Government refers to the most powerful of the ministers, namely, the Prime Minister and the other members of the cabinet, who exercise executive power. There are usually about twenty people in the cabinet. Most of them are the heads of the government departments. Members of the government are usually known as ministers. Unlike much of western Europe, Britain normally has ´single-party government´. That is, all members of the government belong to the same political party. Most heads of government departments have their title ´Secretary of State´, for example Secretary of State for the Environment. The cabinet meets once a week and takes decisions about new policies, the implementation of existing policies and the running of the various government departments.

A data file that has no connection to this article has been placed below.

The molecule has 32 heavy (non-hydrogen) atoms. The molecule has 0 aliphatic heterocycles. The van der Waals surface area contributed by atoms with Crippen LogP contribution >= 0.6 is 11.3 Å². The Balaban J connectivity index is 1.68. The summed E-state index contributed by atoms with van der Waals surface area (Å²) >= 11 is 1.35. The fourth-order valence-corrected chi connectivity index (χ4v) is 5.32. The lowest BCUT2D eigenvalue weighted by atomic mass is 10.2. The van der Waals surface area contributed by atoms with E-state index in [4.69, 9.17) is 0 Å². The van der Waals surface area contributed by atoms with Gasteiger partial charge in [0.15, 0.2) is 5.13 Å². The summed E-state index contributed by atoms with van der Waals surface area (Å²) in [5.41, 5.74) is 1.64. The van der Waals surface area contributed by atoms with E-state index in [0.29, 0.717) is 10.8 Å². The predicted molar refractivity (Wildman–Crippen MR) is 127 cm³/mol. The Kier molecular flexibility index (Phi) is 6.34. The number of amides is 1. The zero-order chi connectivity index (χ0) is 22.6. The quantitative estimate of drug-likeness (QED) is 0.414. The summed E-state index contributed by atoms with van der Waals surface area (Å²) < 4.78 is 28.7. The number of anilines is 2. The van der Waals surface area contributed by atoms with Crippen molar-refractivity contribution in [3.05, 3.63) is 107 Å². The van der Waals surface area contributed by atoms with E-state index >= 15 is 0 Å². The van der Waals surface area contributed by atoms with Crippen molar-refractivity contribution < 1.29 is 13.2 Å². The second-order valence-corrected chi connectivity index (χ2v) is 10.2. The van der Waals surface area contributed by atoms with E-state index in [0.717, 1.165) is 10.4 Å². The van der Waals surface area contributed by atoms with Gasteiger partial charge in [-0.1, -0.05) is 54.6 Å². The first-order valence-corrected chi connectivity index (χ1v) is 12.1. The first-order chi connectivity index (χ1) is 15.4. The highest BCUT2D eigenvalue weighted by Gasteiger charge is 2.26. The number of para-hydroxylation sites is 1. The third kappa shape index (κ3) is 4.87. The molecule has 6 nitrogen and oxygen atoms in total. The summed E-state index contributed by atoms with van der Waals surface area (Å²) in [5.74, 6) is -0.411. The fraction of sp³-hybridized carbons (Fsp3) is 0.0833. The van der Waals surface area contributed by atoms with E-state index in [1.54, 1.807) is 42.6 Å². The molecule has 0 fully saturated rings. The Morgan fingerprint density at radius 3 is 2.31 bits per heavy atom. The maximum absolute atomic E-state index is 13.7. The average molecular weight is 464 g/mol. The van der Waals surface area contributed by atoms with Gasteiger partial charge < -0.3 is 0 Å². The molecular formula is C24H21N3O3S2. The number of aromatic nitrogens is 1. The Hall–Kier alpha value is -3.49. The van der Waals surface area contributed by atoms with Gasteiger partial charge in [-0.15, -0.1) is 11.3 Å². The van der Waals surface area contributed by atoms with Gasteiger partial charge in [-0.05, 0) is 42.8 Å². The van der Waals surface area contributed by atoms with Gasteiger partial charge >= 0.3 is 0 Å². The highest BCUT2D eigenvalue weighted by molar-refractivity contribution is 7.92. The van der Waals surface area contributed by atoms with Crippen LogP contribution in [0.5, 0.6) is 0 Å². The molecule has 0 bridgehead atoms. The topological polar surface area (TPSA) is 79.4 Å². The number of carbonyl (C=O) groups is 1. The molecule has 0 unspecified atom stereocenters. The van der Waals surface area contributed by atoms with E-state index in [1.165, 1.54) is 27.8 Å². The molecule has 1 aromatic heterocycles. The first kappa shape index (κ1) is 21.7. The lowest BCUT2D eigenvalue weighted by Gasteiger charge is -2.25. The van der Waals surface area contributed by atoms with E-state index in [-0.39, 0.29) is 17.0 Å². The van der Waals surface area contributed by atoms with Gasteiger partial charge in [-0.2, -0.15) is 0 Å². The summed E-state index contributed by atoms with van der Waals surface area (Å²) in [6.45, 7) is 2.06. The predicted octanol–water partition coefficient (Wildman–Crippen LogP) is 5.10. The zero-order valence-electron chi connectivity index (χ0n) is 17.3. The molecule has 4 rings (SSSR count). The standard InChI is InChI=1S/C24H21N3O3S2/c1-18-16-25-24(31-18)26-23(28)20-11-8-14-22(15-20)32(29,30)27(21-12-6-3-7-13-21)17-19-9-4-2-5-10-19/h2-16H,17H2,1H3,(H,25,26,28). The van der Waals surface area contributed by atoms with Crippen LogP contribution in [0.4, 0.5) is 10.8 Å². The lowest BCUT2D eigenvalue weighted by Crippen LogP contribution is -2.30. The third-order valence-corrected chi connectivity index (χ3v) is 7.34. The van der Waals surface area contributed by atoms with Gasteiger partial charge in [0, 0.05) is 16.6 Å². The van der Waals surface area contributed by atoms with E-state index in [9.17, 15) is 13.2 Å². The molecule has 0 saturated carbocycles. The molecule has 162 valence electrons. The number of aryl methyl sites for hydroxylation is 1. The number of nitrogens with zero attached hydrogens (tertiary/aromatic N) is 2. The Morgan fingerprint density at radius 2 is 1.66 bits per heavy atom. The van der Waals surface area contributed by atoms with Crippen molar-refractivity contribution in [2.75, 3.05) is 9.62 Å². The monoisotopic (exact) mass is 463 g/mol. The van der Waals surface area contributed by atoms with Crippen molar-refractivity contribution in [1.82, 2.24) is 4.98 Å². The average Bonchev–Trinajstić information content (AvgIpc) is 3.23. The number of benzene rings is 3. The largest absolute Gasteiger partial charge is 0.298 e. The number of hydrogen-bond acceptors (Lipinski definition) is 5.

The position of a British Prime Minister (PM) is in direct contrast to that of the monarch. While the Queen appears to have a lot of power but in reality has very little, the PM appears not to have much power but in reality has a very great deal. The traditional phrase describes the position of the PM within the cabinet as primus inter pares (Latin for ´first among equals´). But in fact the other ministers are not nearly as powerful. No. 10 Downing Street is the official residence of the Prime Minister.